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Learning to Let Go
27 October 2017

Learning to Let Go

Mdm Saadah  with her beloved grandma, Mdm Saudah.

On Sunflower Remembrance Day, we find out how accepting reality is key to moving forward for both caregiver and family

Ms Nur Saadah, was in Dublin when she received a call that she had been dreading, from Tan Tock Seng Hospital.

The stomach pain that her beloved grandma, Mdm Saudah Binte Semin, complained of three months ago on the first day of Hari Raya turned out to be stage four ovarian cancer. The doctors gave her a prognosis of four to six months.

Upon receiving that call, the thirty-six-year-old packed her bags without hesitation and flew home immediately.

A granddaughter’s sacrifice

“I was very close to her. All I wanted to do was to look after her,” Ms Saadah shared. Determined to take good care of her beloved grandma, she made arrangements for Mdm Saudah to move in with her. Through the doctor’s referral, the seventy-nine-year-old was placed under HCA’s home palliative care programme.

Ms Saadah, who was also a childcare centre director, was literally plunged into the primary caregiver role. The mental and physical challenges certainly took their toll.

“During work-hours, I had to manage the children, their parents and the teachers. At the same time, I was also receiving numerous calls from home, hospital and hospice on matters regarding grandma. I could not sleep properly at night as I had to attend to her every fifteen minutes to an hour.”

“As a result, I felt so tired every day,” Ms Saddah recounted of that trying time.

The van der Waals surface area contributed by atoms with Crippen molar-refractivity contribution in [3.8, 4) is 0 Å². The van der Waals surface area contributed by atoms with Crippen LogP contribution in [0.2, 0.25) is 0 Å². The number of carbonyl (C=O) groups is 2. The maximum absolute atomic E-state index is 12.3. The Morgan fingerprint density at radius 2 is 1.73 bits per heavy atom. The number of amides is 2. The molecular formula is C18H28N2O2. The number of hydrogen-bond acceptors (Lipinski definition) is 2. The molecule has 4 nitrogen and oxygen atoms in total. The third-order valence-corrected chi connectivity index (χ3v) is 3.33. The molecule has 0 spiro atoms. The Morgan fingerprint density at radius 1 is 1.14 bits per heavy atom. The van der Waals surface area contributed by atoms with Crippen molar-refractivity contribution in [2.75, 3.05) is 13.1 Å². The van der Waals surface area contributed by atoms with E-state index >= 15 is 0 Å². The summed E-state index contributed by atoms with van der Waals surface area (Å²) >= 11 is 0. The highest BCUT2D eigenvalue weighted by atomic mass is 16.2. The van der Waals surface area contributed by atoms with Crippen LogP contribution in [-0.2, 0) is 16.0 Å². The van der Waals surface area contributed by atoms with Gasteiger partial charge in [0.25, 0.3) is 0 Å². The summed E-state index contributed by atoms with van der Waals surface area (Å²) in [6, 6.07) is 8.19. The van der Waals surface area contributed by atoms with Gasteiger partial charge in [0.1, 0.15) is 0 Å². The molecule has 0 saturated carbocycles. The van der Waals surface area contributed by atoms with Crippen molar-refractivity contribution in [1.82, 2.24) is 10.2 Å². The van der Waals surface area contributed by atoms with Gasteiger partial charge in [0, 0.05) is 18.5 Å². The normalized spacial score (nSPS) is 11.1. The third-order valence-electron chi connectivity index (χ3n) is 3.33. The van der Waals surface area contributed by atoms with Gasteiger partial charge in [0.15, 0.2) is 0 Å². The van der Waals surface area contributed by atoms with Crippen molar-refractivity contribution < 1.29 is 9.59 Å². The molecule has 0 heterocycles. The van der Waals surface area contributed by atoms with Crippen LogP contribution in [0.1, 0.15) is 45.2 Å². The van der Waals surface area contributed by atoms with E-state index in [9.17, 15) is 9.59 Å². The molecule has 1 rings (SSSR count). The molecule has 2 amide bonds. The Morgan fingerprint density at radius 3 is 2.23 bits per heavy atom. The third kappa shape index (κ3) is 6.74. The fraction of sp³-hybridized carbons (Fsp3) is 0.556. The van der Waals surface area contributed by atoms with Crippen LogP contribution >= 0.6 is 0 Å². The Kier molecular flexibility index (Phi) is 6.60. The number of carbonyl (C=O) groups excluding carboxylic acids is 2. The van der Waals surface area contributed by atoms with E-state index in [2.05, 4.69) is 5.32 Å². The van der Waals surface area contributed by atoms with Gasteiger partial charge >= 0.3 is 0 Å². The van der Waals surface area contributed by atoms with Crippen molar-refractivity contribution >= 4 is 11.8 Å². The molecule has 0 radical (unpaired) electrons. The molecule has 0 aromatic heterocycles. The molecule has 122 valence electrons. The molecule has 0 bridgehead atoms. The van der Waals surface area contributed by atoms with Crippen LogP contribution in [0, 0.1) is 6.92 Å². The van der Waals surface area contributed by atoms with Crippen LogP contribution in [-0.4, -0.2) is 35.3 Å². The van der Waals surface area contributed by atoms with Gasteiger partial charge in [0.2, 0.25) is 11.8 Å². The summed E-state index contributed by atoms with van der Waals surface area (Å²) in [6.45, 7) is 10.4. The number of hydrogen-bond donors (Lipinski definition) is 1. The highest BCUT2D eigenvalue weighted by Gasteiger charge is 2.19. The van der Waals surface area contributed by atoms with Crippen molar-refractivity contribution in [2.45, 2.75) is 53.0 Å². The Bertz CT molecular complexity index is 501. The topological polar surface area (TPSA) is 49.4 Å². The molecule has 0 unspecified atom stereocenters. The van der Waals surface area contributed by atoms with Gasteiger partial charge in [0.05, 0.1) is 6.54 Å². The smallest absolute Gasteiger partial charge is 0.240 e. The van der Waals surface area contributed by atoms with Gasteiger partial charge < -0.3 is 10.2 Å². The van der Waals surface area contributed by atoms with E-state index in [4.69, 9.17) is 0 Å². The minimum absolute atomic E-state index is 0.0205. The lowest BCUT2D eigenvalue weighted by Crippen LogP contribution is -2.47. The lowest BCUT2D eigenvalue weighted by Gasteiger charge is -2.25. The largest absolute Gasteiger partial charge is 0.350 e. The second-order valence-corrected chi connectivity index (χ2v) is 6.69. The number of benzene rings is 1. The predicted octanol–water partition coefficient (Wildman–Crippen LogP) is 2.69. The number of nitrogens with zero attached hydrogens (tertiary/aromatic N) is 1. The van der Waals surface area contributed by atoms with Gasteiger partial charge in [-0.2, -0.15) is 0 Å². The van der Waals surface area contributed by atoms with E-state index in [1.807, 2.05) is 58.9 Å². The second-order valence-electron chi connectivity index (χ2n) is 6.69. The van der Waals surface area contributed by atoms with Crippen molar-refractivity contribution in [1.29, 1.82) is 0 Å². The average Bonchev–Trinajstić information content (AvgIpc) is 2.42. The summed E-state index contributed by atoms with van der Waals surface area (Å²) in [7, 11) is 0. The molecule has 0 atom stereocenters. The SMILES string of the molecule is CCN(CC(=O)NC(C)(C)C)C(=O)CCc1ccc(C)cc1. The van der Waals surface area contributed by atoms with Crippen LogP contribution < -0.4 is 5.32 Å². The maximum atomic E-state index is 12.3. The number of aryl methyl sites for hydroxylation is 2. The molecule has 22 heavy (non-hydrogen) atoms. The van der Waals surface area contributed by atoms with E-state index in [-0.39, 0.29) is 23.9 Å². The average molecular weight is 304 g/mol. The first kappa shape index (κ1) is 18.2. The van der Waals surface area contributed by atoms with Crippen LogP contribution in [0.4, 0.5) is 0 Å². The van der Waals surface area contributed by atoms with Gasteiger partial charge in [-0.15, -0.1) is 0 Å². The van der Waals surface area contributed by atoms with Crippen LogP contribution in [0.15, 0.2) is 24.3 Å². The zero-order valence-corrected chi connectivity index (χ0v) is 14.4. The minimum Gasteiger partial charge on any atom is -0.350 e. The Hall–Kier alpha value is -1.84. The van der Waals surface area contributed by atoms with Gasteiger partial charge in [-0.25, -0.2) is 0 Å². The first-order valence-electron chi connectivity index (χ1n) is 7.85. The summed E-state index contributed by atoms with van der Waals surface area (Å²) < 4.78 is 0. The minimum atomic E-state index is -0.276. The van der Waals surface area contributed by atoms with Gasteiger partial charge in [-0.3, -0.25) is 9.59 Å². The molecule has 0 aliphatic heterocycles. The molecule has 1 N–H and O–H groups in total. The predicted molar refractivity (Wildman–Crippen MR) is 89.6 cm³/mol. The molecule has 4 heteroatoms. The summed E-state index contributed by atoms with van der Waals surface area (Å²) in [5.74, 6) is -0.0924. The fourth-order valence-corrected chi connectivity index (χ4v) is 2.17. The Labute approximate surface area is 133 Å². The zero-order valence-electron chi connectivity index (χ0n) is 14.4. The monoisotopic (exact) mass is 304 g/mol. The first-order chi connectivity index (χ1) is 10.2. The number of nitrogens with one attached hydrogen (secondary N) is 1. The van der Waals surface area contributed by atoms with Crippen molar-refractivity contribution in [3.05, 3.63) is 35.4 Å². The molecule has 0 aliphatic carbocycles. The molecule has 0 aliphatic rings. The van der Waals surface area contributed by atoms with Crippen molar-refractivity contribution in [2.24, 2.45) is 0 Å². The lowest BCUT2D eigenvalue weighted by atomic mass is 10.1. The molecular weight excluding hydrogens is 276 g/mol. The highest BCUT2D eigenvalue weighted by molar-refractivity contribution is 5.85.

At that moment… it finally sank in.

Turn for the worse

During a homeopathy treatment, Mdm Saudah bled so badly that she had to wear diapers to contain the bleeding. Her condition deteriorated quickly from that moment on. She began hallucinating, was frequently dehydrated and showed signs of accelerated tooth decay.

One day, her regular HCA nurse, Christopher, gave Ms Saadah a letter containing an explanation on the signs of death. At that point, she simply chucked the letter aside.

A few nights later, when Ms Saadah detected a drop in Mdm Saudah’s blood pressure, she called the on-call doctor, to seek his advice on what to do.

“He said to me, ‘As you know, she’s terminally ill. At this time, there is no need to check her BP (blood pressure) but just assure her that everything is ok.’”

“At that moment,” Ms Saadah said, “it finally sank in.”

Unconditional love is what binds this close-knit family.

Getting ready

Ms Saadah realised that she had to adopt a mindset-shift and started preparing the family. Each family member was given specific tasks when the eventuality happens.

“Grandma herself was well-prepared. While she could still walk, she had prepared the cloth for burial which we Muslims use. She also placed the cash for the payment of her funeral in an envelope and passed it to the family.”

“On my end, I made sure that all the essential contact numbers had been saved on my mobile in the event that it happens.”

A peaceful departure

One day, when Saadah was at work, just ahead of the Christmas celebrations at her childcare centre, she received a phone-call from her cousin informing her that Mdm Saudah had passed away peacefully in her sleep.

“As prepared as I was, I felt “jammed within” when I heard the news. However, as a family, we were glad that she passed on the way she wanted – a peaceful departure, while we were all away.”

As Ms Saadah looked back, the gruelling four months were made more bearable with HCA’s support for the caregivers throughout the whole day.

HCA has been a huge blessing to us…

“HCA has been a huge blessing to us. We appreciate both the regular visits by Nurse Christopher and the assurance of help being just a phone-call away,” she shared, eyes glistening with gratitude.

For Ms Saadah, letting go of the attachment to Mdm Saudah is still difficult. Every day, she copes by holding on to the precious life values personified by grandma as a legacy to continue.

“Grandma was someone who was very patient, fair, forgiving and she always believed the good in people. Her legacy lives on in us and we will make it a point to impart it to future generations of the family.”